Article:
PC Hardware

Local Area Networks

A LAN (local area network) is a network that covers a limited distance (usually a single site or facility) and allows sharing of information and resources. A LAN can be as simple as two connected computers, or as complicated as a large site. This type of network is very popular because it allows individual computers to provide processing power and utilize their own memory, while programs and data can be stored on any computer in the network. Some of the older LANs also include configurations that rely totally on the power of a mini or mainframe computer (a server) to do all the work. In this case, the workstations are no more than "dumb" terminals (a keyboard and a monitor). With the increased power of today's personal computer, these types of networks are rare.

The primary benefit of a LAN is its ability to share. The following table lists some of the benefits of sharing the most common resources on a LAN.

LAN Resources


The sharing of data files that reside in a common location makes multiple-user access easier. Also, it's much easier to maintain data integrity when there is a single, central database. Large customer databases and accounting data are ideal for a LAN system.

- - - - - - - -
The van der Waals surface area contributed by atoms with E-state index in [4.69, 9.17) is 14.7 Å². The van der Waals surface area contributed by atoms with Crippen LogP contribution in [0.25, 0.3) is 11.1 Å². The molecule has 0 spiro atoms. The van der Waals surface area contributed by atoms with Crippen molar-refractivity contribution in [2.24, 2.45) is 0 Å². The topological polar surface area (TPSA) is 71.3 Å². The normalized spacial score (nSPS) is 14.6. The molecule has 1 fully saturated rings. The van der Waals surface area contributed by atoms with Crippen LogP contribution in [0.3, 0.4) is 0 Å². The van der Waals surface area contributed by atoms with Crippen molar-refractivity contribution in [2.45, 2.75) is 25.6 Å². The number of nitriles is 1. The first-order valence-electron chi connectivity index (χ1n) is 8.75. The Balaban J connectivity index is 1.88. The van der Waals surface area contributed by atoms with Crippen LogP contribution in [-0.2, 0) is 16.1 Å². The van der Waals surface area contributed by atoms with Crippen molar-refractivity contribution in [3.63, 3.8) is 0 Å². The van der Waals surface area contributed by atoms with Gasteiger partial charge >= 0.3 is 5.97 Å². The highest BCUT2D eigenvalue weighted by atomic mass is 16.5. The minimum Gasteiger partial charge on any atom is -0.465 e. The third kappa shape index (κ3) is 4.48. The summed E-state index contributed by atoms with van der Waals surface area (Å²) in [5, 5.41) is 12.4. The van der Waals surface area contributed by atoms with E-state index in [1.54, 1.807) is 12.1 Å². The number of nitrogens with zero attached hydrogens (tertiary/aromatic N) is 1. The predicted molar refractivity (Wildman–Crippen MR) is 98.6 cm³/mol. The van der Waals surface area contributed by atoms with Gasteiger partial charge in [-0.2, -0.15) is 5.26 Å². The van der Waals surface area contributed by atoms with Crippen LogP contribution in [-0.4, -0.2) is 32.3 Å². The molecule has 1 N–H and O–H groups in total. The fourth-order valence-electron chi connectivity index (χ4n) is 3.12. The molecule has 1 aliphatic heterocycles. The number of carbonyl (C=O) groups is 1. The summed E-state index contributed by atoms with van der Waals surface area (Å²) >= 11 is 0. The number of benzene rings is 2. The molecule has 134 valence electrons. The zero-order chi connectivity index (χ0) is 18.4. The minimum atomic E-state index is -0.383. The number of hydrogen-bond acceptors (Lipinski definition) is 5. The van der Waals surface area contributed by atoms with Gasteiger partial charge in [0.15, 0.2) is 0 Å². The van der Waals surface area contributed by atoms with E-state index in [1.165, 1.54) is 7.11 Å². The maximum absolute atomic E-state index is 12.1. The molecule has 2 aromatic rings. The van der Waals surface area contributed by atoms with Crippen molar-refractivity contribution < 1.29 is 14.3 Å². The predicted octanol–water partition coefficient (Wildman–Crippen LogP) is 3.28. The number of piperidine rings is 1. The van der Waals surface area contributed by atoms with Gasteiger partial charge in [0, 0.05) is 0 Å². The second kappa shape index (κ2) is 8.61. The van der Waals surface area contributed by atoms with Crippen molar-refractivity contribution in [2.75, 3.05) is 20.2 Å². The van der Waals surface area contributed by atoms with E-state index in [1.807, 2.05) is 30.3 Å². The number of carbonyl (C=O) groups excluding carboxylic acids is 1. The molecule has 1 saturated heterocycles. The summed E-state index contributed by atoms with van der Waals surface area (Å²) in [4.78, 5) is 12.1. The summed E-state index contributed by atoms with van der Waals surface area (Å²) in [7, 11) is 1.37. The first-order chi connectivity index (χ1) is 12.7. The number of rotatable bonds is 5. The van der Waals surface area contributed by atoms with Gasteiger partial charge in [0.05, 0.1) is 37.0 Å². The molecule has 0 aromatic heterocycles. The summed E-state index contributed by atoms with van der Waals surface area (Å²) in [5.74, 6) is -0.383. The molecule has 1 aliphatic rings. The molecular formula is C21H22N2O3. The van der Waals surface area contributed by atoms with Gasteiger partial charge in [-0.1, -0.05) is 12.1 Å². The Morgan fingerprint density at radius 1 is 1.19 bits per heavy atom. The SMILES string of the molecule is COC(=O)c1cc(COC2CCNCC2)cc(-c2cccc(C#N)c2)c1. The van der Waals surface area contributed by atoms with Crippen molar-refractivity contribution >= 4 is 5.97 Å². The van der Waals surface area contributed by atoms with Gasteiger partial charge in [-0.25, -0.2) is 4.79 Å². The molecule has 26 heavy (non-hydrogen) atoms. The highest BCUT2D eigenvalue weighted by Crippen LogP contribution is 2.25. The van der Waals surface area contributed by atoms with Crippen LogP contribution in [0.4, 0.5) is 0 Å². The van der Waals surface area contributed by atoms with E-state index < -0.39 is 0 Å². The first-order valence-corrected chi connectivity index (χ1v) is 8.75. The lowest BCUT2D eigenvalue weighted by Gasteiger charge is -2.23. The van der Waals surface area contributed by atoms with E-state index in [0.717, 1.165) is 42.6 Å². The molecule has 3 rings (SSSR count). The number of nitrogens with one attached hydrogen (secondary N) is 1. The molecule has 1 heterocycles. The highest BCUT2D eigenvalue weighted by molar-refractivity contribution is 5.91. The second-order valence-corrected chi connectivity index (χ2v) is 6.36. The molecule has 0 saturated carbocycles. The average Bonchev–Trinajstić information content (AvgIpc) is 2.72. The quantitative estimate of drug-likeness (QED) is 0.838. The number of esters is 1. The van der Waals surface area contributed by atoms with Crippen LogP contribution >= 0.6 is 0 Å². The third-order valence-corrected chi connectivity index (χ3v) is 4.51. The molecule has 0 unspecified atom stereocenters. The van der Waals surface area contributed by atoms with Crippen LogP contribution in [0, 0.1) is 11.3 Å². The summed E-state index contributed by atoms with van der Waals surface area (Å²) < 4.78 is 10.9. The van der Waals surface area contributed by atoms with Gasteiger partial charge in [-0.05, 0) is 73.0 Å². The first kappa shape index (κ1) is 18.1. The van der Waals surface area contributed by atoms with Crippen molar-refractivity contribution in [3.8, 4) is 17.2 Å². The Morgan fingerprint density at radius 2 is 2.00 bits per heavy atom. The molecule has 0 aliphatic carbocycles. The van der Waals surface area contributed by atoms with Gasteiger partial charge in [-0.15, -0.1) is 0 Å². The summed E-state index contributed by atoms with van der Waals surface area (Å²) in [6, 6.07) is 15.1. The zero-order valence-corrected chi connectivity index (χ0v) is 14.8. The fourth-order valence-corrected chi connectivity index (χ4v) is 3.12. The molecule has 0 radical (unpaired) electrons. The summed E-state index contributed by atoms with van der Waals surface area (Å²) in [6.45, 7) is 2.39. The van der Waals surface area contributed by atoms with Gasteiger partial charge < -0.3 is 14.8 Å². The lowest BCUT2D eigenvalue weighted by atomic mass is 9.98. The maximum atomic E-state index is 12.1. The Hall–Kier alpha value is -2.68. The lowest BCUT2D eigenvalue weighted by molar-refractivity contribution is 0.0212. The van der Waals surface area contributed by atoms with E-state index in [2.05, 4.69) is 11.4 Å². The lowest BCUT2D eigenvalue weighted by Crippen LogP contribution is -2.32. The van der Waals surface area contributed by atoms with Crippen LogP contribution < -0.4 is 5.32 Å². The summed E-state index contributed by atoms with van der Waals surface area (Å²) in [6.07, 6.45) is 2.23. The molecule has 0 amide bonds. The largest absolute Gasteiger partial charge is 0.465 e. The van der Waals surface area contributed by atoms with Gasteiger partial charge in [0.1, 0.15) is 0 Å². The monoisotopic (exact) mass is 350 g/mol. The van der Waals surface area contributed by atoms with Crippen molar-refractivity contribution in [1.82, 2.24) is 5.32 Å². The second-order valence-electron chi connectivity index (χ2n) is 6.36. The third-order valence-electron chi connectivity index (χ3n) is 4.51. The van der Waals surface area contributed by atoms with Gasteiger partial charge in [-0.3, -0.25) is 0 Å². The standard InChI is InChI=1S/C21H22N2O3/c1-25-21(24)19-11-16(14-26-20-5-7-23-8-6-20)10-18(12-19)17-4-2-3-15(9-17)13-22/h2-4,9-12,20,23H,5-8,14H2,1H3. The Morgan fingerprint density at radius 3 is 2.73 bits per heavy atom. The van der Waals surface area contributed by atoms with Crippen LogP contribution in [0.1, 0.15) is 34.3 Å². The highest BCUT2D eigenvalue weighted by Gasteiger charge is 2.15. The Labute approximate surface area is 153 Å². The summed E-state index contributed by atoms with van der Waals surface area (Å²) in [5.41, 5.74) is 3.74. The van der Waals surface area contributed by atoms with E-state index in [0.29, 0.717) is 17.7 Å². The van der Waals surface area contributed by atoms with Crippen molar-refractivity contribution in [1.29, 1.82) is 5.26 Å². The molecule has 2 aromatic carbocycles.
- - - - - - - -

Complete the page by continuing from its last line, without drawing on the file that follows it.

Sharing printers, for example, allows more than one user to send jobs to a single printer. This is useful when there is only one high-quality printer in an office and the entire office needs to use it. It also allows one user to access multiple printers, providing cost savings in hardware and redundant resources in case one device fails. Other low usage peripherals, such as scanners and plotters, will be better utilized.


Sharing a single copy of an application can be cost-effective (many software manufacturers provide site licenses-licenses for multiple users on a server). It also allows easier maintenance and upgrading.


Larger, faster disk systems can be used cost-effectively for easy backups.

In addition to the ability to share resources, LANs offer many other benefits that include:

  • Resilience: Regular backups of the entire system greatly reduce the risk of data loss. Copying data to backup servers allows network operations to continue in the event of primary server failure.

  • Communication gateways: Low-cost access to fax and Internet connections.

  • Electronic mail: Cost-effective and convenient communication throughout the network.